At the start of Thanksgiving break, I left Old Campus, relieved after a long semester to finally go home and catch my breath. Meanwhile, my cousin was dialing 911 because he couldn’t catch his.
My older relatives don’t speak English, so I called the hospital and learned my cousin had been admitted into the ICU. We were all terrified, but thought that he would get better now that he was in the hospital. Besides, my cousin was in his forties with no pre-existing conditions.
Over the next few days, I called the ICU day and night to get updates. Doctors and nurses reassured me he was stable and being watched closely. In fact, his oxygen saturation had improved since his admission and he seemed to be doing better. For a while it seemed that he’d be home soon and everything would be okay.
I guess there truly exists the calm before the storm.
Thanksgiving morning, I groggily answered a call at 7 a.m. from a nurse asking if I could get his wife’s consent to insert a central venous catheter so that the ICU staff could deliver his medication effectively and draw blood quicker now that he was sedated. Sedated? Confused, I questioned further — the nurse realized we didn’t know. She apologized profusely, saying they didn’t call me to let me know because my cousin had called someone before it happened. The staff assumed it was to tell us that he had to be emergently intubated.
What a wake-up call.
I found out later that he had called his daughter, who had no idea her father was going to be intubated after hanging up. The nursing staff set up group FaceTime calls so that we could see him and over the week, we watched as COVID-19 increasingly debilitated him. More machines and more tubes appeared on our screens, but my family continued to talk to him in hopes that he could hear us rally for him through his induced coma.
A week after Thanksgiving, the doctor called an emergency meeting with my family. My cousin had multiorgan failure, oxygen saturation in the 40s, acute respiratory distress syndrome and complete damage to the lungs in his chest x-rays. Extreme interventions were already too late and too dangerous. They didn’t believe he would make it past the weekend and asked me to translate to his wife if she would consider a do-not-resuscitate order, because no CPR or AED would reverse the damage that COVID had wrecked on my cousin.
His wife needed time to think about it, but she never ended up having enough. The next couple days, we continued to FaceTime, begging him to hold on. Sunday afternoon as we were calling, the nurse walked in, said something indiscernible to the camera, and hung up.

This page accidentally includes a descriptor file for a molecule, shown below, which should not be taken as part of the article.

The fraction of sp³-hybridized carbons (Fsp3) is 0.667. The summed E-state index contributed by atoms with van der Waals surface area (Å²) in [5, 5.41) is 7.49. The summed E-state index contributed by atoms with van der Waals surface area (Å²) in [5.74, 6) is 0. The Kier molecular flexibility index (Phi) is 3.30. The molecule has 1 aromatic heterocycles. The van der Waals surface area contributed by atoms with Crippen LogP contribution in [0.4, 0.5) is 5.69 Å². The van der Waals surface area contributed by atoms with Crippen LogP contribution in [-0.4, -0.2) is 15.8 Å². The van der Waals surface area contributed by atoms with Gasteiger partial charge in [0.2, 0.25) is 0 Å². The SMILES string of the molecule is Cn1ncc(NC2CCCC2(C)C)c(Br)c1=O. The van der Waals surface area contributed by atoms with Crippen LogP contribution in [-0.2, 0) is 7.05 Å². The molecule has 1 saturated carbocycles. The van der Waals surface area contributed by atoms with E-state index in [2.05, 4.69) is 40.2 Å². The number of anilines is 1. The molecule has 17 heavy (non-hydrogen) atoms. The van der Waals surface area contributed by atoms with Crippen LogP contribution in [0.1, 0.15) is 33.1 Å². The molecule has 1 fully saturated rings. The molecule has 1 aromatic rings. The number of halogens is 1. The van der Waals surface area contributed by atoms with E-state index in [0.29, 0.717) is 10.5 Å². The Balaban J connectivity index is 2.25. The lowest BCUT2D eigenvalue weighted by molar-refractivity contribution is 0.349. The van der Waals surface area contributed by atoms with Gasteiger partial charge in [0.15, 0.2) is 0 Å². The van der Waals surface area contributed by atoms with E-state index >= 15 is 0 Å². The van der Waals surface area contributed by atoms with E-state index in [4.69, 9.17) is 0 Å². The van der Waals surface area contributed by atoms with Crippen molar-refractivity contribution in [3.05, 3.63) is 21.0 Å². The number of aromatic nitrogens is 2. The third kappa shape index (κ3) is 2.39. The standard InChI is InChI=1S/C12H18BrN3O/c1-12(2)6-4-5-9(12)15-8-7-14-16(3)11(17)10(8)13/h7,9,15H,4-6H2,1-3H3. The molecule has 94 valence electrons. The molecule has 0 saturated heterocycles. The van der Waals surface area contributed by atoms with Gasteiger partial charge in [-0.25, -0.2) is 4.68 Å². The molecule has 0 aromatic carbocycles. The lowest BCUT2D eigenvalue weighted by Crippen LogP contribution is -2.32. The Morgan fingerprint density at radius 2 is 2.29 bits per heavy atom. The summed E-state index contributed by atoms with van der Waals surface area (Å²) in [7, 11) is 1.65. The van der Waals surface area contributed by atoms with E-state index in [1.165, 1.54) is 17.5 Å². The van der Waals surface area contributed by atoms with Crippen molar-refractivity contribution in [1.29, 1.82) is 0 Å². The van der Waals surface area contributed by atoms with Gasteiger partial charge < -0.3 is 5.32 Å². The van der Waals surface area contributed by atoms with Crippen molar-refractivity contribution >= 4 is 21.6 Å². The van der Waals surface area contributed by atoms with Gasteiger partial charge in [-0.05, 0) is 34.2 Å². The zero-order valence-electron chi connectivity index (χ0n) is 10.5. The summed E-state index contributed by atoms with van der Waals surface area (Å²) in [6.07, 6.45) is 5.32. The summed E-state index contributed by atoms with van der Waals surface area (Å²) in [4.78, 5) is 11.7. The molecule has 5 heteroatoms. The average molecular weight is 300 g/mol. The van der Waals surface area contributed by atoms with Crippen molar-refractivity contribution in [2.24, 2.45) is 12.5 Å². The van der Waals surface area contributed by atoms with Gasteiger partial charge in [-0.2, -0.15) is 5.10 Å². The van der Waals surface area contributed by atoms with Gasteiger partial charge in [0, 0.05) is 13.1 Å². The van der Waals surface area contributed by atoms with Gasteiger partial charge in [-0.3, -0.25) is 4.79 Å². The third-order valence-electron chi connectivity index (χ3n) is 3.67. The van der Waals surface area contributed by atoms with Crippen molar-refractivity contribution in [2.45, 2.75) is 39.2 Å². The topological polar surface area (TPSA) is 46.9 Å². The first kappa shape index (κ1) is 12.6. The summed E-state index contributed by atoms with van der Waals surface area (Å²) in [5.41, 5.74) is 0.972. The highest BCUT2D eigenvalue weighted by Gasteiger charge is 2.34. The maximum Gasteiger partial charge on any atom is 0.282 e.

She never FaceTimed us back.
After grieving with my family, I sat down at my desk to try to do some work, it was reading period, after all. I started to bawl. My cousin and I had spent grueling hours together to build my desk so that I could have a private workspace at home. Now, the desk stands empty. I can’t sit there without thinking of my aunt and uncle who should have never had to bury their son; my other cousin who lost his beloved twin brother; my cousin’s daughter who can’t have her father send her off when she starts college this fall; and my dear cousin, who knew he would die alone and called his daughter one last time before never waking up again.
I can’t help but spiral into the hypotheticals and what-ifs that could’ve prevented his death. What if Hillary Clinton had become president and handled the pandemic? What if the U.S. mandated face masks? What if we enforced social distancing strictly? What if we remained on lockdown longer? What if I had done remote learning at home instead and found out about my cousin feeling sick sooner, so I could’ve pushed him to get treatment earlier?
It’s too late to go back and address the what-ifs of what might have happened and where we would be instead, but we all have power now to change the course of the pandemic moving forward. The U.S. is in its third surge, and we should all know better by now. What’s killing millions of people around the world is not a hoax — it’s a real and horrifically deadly virus that has cruelly ripped away more than 1.5 million lives in isolation.
Your parties, your vacations, your unnecessary gatherings and outings — those can all wait. Anyone, anywhere and anytime, can get this disease and you never know who will join the 1.8 percent of U.S. COVID patients who have lost their lives. Believe in the ruthlessness and deadliness of this virus, and don’t let it waver for a second just because distribution of vaccines have begun. COVID-19 is not gone and this pandemic is far from over.
Wear your masks. Wash your hands. Maintain 6 feet from each other. Quarantine yourself if you’ve been exposed. Heed public health guidelines. Remind others to do the same. Prevent the stories of the families of 1.5 million people worldwide — including mine — from becoming yours.
PATRICIA XU is a junior in Ezra Stiles college. Contact her at email@example.com.